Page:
Dave and I always shared the bond of being New Englanders, strangers in a strange land. Yet in the last few years, I got to know him better than ever before because my temporary office, during the renovation, was in Cheek Emeritus House, where Dave had his office and which he frequented nearly every day. We joked a lot since when he arrived very early in the morning, he would come in the back door, through the kitchen, and thus have to walk through "my" office (really Eric Mount's office which he was "forced" to share...), which was in fact a walk-through space with no closing doors. Dave would comment on the "status" my office implied since his office, in contrast to mine (and Eric's) was a huge front corner room with large windows. And Dave and I (and whoever was around in our little 'Jurassic Park' community) would often discuss current events, national and college-wide. Dave was not one to walk by with only a curt nodhe engaged. I cherished those times and was aware that they were specialand now I cherish them even more.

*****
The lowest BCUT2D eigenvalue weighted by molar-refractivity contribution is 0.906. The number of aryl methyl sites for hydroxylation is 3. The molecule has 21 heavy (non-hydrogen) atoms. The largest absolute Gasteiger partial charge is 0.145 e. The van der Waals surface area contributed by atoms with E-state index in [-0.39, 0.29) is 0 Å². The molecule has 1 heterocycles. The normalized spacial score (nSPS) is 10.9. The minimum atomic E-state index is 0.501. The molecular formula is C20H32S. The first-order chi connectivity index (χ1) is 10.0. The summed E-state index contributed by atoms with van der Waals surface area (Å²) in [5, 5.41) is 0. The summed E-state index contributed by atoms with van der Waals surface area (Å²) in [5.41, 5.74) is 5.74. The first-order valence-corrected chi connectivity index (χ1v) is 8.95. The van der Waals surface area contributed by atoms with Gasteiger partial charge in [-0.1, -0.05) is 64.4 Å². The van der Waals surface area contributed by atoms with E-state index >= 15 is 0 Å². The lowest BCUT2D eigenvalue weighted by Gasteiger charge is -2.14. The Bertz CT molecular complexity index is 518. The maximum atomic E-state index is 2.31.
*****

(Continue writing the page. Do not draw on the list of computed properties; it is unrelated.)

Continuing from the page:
During my years at Cheek House, the Anthro/Soc Senior seminar course and a course on Native Peoples of North America, among others, were held in the 'living room' right next to Dave's officenever a closed door there either. Many times during class, I was self-conscious about what I was going on about, since I knew that Dave could hear every word and that he often listened. Sometimes, if we were lucky, he would come out of his office, smirking, and give a humorous endorsement or just a bon mot for whatever outrageous topic was being discussed. I missed Dave when I had to leave Cheek for my new office, and to my surprise and delight, he wrote me a note telling me he would miss me. Now, we will all continue to miss him terribly.
Needless to say, from the very first moment of acquaintance, I liked and respected Dave, just as everyone else didhe was a paragon of so many fine things.
—Phyllis Passariello, professor of anthropology
All I can suggest is the commencement address Dr. Newhall delivered in the year of his retirement, in which he sang a part of the Centre fight song of years before (in my student days) "Old Centre Marches Ever On," to the tune of "The Marseillaise."
Bill Breeze, special assistant to the president for endowment